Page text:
Hayamitsu Kikyo is a swordsmith at Kikyo Hayamitsu Japanese Sword Smithy in Aioi, Hyogo Prefecture, and he likes to show visitors the art of making the Japanese sword. And in part because of Demon Slayer, he’s seeing more foreign tourists and women showing up to learn.
Kikyo wanted to forge swords after seeing a program on it, and so he apprenticed under sworthsmith Takamitsu Yokoi for five years.
“Do you see how the color of the fire is changing?” Kikyo will ask his audience as he heats up steel in 1,300 degrees Celsius fire. “If the fire is blue, it’s not even close (to being hot enough). We heat it until it turns yellow, and when it starts sizzling then it’s about ready.”
Following this part, the steel is hammered, cut, and then folded many times.
While these days Japanese swords are typically used as art pieces instead of weapons, the swords continue to be made in the traditional way, and they have always been artistically made. “I want people to know that even in this age of artificial intelligence and other technological advances, we still use the same techniques used in the old days,” Kikyo remarked.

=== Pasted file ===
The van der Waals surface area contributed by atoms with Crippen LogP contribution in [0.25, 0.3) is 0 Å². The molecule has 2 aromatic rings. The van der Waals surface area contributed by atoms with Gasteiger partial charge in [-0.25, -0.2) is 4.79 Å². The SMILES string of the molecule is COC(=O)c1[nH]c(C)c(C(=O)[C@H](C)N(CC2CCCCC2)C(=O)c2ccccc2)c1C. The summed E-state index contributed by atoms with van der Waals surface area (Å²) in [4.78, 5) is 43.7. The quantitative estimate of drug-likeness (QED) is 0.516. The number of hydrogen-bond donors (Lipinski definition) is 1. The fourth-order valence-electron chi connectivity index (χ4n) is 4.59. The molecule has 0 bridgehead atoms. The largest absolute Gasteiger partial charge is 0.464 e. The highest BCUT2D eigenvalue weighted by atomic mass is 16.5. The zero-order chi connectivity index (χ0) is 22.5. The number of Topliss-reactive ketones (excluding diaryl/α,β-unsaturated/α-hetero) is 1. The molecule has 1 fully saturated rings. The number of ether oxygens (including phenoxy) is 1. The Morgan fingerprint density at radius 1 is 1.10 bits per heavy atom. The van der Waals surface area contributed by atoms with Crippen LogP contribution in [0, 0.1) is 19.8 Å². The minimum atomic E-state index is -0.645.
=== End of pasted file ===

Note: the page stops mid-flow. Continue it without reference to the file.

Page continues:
He also talked about this sword-making philosophy: “You can never be 100% satisfied with your work. That’s why it’s so rewarding.” He said that a katana (a type of Japanese long sword) gets its style due to the swordsmith’s disposition.
Swords play an important role in the very popular franchise Demon Slayer. VIZ Media publishes the manga in English and gave this description for the first volume:
“Learning to destroy demons won’t be easy, and Tanjiro barely knows where to start. The surprise appearance of another boy named Giyu, who seems to know what’s going on, might provide some answers—but only if Tanjiro can stop Giyu from killing his sister first!”